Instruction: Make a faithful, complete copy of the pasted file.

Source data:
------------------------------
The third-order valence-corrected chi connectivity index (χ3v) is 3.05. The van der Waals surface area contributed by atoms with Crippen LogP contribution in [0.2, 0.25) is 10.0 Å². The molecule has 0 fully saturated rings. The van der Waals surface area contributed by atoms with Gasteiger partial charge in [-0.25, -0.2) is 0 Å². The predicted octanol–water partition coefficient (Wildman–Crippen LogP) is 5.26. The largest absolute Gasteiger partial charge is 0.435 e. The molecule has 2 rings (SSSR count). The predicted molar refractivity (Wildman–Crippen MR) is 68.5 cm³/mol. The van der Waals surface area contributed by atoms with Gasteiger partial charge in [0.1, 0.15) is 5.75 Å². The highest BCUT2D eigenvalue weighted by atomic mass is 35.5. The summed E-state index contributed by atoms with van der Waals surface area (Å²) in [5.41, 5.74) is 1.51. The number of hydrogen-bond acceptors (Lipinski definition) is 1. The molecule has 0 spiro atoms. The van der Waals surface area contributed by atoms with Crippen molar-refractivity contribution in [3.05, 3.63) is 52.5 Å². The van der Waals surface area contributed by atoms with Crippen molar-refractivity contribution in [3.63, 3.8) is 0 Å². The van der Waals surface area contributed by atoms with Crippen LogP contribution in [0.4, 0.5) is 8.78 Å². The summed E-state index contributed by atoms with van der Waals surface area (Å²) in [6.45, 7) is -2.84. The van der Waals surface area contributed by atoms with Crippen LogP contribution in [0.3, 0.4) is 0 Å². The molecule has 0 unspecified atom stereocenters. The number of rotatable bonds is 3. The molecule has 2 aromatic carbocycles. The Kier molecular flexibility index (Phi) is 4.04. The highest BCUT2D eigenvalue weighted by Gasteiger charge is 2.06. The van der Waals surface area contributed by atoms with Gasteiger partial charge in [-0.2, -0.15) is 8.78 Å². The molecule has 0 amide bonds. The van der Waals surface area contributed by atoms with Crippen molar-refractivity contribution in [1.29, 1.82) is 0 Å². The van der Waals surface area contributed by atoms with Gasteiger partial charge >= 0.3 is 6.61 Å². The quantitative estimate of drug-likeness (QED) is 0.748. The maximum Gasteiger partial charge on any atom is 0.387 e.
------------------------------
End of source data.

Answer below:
The third-order valence-corrected chi connectivity index (χ3v) is 3.05. The van der Waals surface area contributed by atoms with Crippen LogP contribution in [0.2, 0.25) is 10.0 Å². The molecule has 0 fully saturated rings. The van der Waals surface area contributed by atoms with Gasteiger partial charge in [-0.25, -0.2) is 0 Å². The predicted octanol–water partition coefficient (Wildman–Crippen LogP) is 5.26. The largest absolute Gasteiger partial charge is 0.435 e. The molecule has 2 rings (SSSR count). The predicted molar refractivity (Wildman–Crippen MR) is 68.5 cm³/mol. The van der Waals surface area contributed by atoms with Gasteiger partial charge in [0.1, 0.15) is 5.75 Å². The highest BCUT2D eigenvalue weighted by atomic mass is 35.5. The summed E-state index contributed by atoms with van der Waals surface area (Å²) in [5.41, 5.74) is 1.51. The number of hydrogen-bond acceptors (Lipinski definition) is 1. The molecule has 0 spiro atoms. The van der Waals surface area contributed by atoms with Crippen molar-refractivity contribution in [3.05, 3.63) is 52.5 Å². The van der Waals surface area contributed by atoms with Crippen molar-refractivity contribution in [3.63, 3.8) is 0 Å². The van der Waals surface area contributed by atoms with Crippen LogP contribution in [0.4, 0.5) is 8.78 Å². The summed E-state index contributed by atoms with van der Waals surface area (Å²) in [6.45, 7) is -2.84. The van der Waals surface area contributed by atoms with Crippen LogP contribution in [0.3, 0.4) is 0 Å². The molecule has 0 unspecified atom stereocenters. The number of rotatable bonds is 3. The molecule has 2 aromatic carbocycles. The Kier molecular flexibility index (Phi) is 4.04. The highest BCUT2D eigenvalue weighted by Gasteiger charge is 2.06. The van der Waals surface area contributed by atoms with Gasteiger partial charge in [-0.2, -0.15) is 8.78 Å². The molecule has 0 amide bonds. The van der Waals surface area contributed by atoms with Crippen molar-refractivity contribution in [1.29, 1.82) is 0 Å². The van der Waals surface area contributed by atoms with Gasteiger partial charge >= 0.3 is 6.61 Å². The quantitative estimate of drug-likeness (QED) is 0.748. The maximum Gasteiger partial charge on any atom is 0.387 e.